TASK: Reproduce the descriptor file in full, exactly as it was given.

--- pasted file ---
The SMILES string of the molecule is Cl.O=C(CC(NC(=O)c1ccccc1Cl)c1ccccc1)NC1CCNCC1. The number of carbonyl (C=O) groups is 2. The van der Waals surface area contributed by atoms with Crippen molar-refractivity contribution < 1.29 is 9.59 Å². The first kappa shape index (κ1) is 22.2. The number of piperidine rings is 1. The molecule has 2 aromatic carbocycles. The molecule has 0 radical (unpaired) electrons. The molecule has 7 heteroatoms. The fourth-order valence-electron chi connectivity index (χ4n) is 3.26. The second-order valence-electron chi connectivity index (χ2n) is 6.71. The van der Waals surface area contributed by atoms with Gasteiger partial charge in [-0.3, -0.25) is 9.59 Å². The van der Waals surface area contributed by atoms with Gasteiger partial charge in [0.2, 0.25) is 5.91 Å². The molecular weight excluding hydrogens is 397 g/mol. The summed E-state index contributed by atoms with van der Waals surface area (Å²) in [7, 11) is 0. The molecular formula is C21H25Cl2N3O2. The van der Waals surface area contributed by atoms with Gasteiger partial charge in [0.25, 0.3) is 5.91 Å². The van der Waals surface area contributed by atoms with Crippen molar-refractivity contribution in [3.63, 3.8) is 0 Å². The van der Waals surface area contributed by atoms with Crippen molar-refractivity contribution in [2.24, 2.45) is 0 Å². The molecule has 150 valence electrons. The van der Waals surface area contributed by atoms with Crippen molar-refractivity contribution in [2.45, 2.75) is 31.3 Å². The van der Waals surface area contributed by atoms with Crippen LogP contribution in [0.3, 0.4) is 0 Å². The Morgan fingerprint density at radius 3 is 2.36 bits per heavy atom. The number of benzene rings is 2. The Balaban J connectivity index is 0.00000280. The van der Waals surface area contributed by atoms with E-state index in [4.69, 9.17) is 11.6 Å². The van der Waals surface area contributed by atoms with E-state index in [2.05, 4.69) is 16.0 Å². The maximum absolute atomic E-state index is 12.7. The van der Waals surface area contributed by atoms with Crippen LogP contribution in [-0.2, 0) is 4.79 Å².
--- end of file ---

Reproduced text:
The SMILES string of the molecule is Cl.O=C(CC(NC(=O)c1ccccc1Cl)c1ccccc1)NC1CCNCC1. The number of carbonyl (C=O) groups is 2. The van der Waals surface area contributed by atoms with Crippen molar-refractivity contribution < 1.29 is 9.59 Å². The first kappa shape index (κ1) is 22.2. The number of piperidine rings is 1. The molecule has 2 aromatic carbocycles. The molecule has 0 radical (unpaired) electrons. The molecule has 7 heteroatoms. The fourth-order valence-electron chi connectivity index (χ4n) is 3.26. The second-order valence-electron chi connectivity index (χ2n) is 6.71. The van der Waals surface area contributed by atoms with Gasteiger partial charge in [-0.3, -0.25) is 9.59 Å². The van der Waals surface area contributed by atoms with Gasteiger partial charge in [0.2, 0.25) is 5.91 Å². The molecular weight excluding hydrogens is 397 g/mol. The summed E-state index contributed by atoms with van der Waals surface area (Å²) in [7, 11) is 0. The molecular formula is C21H25Cl2N3O2. The van der Waals surface area contributed by atoms with Gasteiger partial charge in [0.25, 0.3) is 5.91 Å². The van der Waals surface area contributed by atoms with Crippen molar-refractivity contribution in [3.63, 3.8) is 0 Å². The van der Waals surface area contributed by atoms with Crippen molar-refractivity contribution in [2.24, 2.45) is 0 Å². The molecule has 150 valence electrons. The van der Waals surface area contributed by atoms with Crippen molar-refractivity contribution in [2.45, 2.75) is 31.3 Å². The van der Waals surface area contributed by atoms with Crippen LogP contribution in [0.3, 0.4) is 0 Å². The Morgan fingerprint density at radius 3 is 2.36 bits per heavy atom. The number of benzene rings is 2. The Balaban J connectivity index is 0.00000280. The van der Waals surface area contributed by atoms with E-state index in [4.69, 9.17) is 11.6 Å². The van der Waals surface area contributed by atoms with E-state index in [2.05, 4.69) is 16.0 Å². The maximum absolute atomic E-state index is 12.7. The van der Waals surface area contributed by atoms with Crippen LogP contribution in [-0.2, 0) is 4.79 Å².